LOS ANGELES, JUNE 16 -- O.J. Simpson, clasping the hands of his young son and daughter, today attended the funeral of his slain ex-wife, defying the barrage of publicity that has depicted him as the prime suspect in her death.
Mourners said the former football superstar wept and Nicole Brown Simpson's family read poems during the hourlong service at St. Martin of Tours Catholic Church in Brentwood, the wealthy west Los Angeles community where she and a male companion were stabbed to death Sunday night.
Surrounded by private security guards, Simpson emerged from a white limousine this morning, leaned down to kiss daughter Sydney, 9, and son Justin, 6, and entered the church. After the funeral, he embraced the priest who had conducted the service and returned to his car for the procession to the Ascension Cemetery in Lake Forest, 50 miles away.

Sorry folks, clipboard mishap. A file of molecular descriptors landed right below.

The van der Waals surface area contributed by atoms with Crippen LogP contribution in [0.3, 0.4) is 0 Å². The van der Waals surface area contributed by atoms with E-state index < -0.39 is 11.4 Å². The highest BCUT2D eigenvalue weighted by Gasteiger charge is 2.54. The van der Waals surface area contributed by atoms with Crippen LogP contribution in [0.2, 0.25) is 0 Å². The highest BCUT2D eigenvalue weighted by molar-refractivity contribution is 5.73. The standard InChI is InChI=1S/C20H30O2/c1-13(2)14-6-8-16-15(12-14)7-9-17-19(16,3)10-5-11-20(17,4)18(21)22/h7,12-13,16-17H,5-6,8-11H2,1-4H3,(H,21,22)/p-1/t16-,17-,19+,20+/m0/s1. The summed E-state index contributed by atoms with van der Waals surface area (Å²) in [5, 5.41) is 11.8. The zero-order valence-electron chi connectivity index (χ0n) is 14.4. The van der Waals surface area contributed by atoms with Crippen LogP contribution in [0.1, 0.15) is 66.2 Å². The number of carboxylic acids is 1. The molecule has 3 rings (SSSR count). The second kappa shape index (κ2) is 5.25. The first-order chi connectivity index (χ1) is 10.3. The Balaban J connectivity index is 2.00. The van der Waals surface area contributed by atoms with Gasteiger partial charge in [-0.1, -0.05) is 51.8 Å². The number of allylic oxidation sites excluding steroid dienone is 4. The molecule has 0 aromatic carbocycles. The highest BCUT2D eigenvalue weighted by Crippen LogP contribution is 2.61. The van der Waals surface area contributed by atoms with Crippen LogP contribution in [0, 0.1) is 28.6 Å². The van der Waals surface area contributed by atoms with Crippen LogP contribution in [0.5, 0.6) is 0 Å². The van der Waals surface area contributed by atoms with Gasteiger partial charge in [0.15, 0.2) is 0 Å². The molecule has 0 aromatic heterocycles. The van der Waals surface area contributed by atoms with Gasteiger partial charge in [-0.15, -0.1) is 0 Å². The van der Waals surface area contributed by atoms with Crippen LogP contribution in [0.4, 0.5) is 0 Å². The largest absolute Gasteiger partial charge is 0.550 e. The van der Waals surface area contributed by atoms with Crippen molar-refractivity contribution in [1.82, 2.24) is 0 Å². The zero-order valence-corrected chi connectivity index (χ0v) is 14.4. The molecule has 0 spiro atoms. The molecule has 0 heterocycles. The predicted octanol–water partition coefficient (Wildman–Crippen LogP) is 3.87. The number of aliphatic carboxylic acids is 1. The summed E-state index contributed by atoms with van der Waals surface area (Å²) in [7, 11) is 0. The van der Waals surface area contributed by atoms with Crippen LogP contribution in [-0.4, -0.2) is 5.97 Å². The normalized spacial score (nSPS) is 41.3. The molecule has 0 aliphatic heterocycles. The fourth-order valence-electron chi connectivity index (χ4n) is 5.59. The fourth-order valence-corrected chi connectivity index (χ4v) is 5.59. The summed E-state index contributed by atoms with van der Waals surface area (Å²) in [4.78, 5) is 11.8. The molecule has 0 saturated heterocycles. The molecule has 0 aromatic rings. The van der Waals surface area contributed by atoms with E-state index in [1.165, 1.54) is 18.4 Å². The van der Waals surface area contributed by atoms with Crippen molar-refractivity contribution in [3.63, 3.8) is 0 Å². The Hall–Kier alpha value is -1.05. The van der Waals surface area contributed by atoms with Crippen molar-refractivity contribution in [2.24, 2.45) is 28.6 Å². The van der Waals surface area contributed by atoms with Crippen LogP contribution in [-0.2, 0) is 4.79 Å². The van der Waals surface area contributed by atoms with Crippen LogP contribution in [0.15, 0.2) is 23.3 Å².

Nearly 200 reporters and camera operators were kept across the street from the private ceremony.
Meanwhile, new details about the troubled relationship of the Simpsons emerged from records that were released today by the Los Angeles Police Department and an interview with a city prosecutor.
The Simpsons were divorced in 1992 after a seven-year marriage during which police were called to their house at least nine times to intervene in domestic disputes. In one case, which left Nicole Simpson bleeding and bruised, the Pro Football Hall of Famer was arrested and pleaded no contest to battery.
Robert L. Pingel, the deputy city attorney who brought a spousal abuse case against O.J. Simpson in 1989, recalled that Nicole Simpson, bruised and crying, complained during an emergency call on New Year's Day that police "never do anything" when they came to break up fights at the Simpsons' Brentwood home.